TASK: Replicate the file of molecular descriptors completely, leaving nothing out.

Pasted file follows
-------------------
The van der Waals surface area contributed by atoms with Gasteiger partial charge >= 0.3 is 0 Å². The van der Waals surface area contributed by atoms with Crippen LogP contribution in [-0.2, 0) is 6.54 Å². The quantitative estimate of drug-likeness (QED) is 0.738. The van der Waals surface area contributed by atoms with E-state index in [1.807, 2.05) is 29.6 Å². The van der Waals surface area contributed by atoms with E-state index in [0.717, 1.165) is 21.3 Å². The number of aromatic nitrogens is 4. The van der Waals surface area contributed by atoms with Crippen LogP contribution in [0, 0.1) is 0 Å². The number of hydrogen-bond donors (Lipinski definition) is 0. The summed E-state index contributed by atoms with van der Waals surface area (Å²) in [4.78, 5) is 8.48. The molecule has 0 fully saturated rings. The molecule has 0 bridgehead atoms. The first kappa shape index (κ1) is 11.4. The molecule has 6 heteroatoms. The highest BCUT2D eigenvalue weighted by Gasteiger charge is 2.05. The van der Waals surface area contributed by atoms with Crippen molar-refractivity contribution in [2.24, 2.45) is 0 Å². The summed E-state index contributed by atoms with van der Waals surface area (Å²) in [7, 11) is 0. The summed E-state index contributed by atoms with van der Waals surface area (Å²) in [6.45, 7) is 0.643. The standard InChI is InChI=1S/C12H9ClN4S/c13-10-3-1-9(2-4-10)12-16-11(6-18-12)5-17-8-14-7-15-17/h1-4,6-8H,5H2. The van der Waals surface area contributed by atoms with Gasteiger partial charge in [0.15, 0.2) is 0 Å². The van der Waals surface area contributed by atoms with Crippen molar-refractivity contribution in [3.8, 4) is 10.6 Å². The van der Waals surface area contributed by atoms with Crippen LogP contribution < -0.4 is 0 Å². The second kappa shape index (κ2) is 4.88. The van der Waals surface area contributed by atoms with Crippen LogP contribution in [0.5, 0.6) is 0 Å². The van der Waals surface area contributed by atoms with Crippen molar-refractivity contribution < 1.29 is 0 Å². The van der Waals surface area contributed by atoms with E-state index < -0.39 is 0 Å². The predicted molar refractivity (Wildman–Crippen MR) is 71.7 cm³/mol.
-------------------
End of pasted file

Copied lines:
The van der Waals surface area contributed by atoms with Gasteiger partial charge >= 0.3 is 0 Å². The van der Waals surface area contributed by atoms with Crippen LogP contribution in [-0.2, 0) is 6.54 Å². The quantitative estimate of drug-likeness (QED) is 0.738. The van der Waals surface area contributed by atoms with E-state index in [1.807, 2.05) is 29.6 Å². The van der Waals surface area contributed by atoms with E-state index in [0.717, 1.165) is 21.3 Å². The number of aromatic nitrogens is 4. The van der Waals surface area contributed by atoms with Crippen LogP contribution in [0, 0.1) is 0 Å². The number of hydrogen-bond donors (Lipinski definition) is 0. The summed E-state index contributed by atoms with van der Waals surface area (Å²) in [4.78, 5) is 8.48. The molecule has 0 fully saturated rings. The molecule has 0 bridgehead atoms. The first kappa shape index (κ1) is 11.4. The molecule has 6 heteroatoms. The highest BCUT2D eigenvalue weighted by Gasteiger charge is 2.05. The van der Waals surface area contributed by atoms with Crippen molar-refractivity contribution in [2.24, 2.45) is 0 Å². The summed E-state index contributed by atoms with van der Waals surface area (Å²) in [7, 11) is 0. The summed E-state index contributed by atoms with van der Waals surface area (Å²) in [6.45, 7) is 0.643. The standard InChI is InChI=1S/C12H9ClN4S/c13-10-3-1-9(2-4-10)12-16-11(6-18-12)5-17-8-14-7-15-17/h1-4,6-8H,5H2. The van der Waals surface area contributed by atoms with Gasteiger partial charge in [0.15, 0.2) is 0 Å². The van der Waals surface area contributed by atoms with Crippen molar-refractivity contribution in [3.8, 4) is 10.6 Å². The van der Waals surface area contributed by atoms with Crippen LogP contribution < -0.4 is 0 Å². The second kappa shape index (κ2) is 4.88. The van der Waals surface area contributed by atoms with Crippen LogP contribution in [0.5, 0.6) is 0 Å². The van der Waals surface area contributed by atoms with Crippen molar-refractivity contribution < 1.29 is 0 Å². The van der Waals surface area contributed by atoms with E-state index < -0.39 is 0 Å². The predicted molar refractivity (Wildman–Crippen MR) is 71.7 cm³/mol.